The function of the Historical Present tense: Evidence from Modern Greek
Thoma, Chrystalla A.
MetadataShow full item record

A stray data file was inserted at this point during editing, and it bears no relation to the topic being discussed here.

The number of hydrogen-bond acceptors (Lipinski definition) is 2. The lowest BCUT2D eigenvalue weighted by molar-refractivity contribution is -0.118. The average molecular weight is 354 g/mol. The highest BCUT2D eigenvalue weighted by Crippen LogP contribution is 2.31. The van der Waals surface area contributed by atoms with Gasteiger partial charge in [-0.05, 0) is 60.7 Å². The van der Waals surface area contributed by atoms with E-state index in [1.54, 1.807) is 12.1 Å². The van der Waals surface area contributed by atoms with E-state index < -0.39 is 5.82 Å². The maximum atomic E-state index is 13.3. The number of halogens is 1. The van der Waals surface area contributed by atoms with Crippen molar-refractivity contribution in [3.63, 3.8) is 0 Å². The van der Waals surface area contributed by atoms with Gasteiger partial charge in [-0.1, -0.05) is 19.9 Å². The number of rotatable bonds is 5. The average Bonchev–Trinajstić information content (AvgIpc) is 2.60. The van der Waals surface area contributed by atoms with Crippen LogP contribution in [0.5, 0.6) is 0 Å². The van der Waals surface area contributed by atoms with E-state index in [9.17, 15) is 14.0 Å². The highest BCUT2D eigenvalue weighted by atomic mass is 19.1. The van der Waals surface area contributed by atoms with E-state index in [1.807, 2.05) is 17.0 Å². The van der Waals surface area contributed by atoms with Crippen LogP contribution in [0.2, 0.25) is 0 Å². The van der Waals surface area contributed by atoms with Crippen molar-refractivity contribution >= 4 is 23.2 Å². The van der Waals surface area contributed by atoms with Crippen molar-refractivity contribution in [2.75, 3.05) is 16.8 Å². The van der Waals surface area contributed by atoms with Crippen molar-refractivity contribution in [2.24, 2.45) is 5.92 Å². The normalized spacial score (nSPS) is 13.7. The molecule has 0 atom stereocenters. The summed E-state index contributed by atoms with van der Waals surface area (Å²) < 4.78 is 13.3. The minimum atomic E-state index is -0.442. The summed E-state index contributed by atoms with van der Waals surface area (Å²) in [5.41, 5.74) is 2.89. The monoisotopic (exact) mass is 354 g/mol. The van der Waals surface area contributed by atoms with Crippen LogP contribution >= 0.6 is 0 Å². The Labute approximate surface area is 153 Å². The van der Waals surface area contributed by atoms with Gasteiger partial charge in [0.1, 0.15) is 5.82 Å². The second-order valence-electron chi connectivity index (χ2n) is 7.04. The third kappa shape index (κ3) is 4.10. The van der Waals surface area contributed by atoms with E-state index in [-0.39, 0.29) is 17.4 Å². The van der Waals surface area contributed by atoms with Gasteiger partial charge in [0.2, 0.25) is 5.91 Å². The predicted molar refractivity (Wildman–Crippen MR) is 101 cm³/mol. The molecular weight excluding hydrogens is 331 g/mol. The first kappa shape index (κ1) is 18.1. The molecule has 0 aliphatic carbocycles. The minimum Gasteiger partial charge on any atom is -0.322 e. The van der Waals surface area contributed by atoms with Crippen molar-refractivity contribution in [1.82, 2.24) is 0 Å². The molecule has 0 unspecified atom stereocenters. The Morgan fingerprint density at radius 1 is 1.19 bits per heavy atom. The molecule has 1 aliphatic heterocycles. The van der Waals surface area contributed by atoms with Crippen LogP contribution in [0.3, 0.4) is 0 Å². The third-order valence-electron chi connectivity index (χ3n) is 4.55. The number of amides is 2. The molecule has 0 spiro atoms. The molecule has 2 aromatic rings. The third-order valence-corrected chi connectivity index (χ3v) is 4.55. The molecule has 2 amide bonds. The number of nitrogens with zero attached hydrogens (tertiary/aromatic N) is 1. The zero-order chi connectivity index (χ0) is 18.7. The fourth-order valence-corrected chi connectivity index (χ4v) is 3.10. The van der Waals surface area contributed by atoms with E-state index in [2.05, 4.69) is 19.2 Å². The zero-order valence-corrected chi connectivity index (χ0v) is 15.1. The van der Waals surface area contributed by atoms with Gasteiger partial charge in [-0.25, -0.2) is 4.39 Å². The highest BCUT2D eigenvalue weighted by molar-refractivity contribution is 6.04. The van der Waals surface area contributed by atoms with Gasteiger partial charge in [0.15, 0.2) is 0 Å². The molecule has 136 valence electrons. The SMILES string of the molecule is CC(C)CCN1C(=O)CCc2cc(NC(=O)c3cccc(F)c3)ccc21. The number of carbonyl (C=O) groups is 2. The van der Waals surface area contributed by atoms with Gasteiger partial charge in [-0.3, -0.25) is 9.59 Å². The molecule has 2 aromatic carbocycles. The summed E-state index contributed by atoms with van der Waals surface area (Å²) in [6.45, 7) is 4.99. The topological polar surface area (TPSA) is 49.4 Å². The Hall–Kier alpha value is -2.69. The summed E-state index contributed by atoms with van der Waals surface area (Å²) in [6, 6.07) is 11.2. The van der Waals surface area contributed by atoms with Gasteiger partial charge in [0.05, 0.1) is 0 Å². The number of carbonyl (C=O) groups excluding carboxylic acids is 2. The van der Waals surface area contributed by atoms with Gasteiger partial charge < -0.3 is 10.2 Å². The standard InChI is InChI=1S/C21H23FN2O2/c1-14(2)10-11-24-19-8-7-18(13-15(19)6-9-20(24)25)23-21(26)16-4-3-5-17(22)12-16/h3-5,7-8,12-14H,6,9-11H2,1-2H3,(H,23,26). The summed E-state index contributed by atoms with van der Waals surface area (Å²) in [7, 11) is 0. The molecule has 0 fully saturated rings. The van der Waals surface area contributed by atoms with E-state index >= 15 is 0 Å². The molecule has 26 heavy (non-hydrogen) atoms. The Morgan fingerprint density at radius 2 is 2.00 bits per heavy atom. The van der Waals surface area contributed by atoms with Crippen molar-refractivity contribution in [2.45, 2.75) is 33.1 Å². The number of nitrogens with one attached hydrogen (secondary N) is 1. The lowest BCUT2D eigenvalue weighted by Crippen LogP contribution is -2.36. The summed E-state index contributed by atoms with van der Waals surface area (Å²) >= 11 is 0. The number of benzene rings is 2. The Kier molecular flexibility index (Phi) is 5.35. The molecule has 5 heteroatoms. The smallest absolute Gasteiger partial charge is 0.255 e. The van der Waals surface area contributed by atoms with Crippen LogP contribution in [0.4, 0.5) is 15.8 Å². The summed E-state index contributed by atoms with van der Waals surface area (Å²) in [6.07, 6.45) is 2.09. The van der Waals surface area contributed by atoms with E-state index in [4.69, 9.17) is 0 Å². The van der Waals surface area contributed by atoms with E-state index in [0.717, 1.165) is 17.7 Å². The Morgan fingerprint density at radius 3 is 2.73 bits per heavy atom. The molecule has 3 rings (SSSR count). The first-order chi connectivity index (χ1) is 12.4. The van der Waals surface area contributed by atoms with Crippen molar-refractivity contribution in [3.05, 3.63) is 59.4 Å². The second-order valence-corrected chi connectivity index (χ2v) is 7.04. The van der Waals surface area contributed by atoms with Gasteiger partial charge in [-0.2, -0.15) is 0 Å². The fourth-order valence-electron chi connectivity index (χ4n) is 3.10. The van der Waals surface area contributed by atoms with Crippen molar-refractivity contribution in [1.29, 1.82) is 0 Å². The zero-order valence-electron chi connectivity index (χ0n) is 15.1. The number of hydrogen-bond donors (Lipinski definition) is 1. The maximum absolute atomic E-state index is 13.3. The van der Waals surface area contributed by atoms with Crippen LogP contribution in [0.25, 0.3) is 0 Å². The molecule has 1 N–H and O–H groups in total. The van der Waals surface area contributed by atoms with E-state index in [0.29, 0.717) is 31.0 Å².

The purpose of this study is to investigate the function of the “Historical” present tense (henceforth HP) in Modern Greek oral and quasi-oral narratives by means of a qualitative and quantitative analysis. Previous studies have indicated that HP has a structural function on the episodic level, linked to narrative performance features. We suggest that HP has a similar function on the clause and sentence level. Based on the findings from previous studies on HP, combined with insights into the functions of language suggested by M.A.K. Halliday in the framework of Systemic Functional Linguistics, we propose that the main function of HP is to structure ‘given’-‘new’ information distribution on the clause and sentence level. More precisely, the main function of HP appears to be the introduction of ‘new’/‘important’ entities, either actions, in which case HP coincides with the inchoative verb, or ‘new’ (defined for our study as ‘discourse-new’ and ‘hearer-new’) elements, and, in the case of quotative verbs, a quote or a speaker. In previous studies, HP has been shown to co-occur with semantically bleached verbs. We propose that the combination of semantically weak verbs and minimum tense and aspect markings on the present tense serves to highlight the ‘new’ elements it introduce, thus aiding both narrative flow and reader comprehension.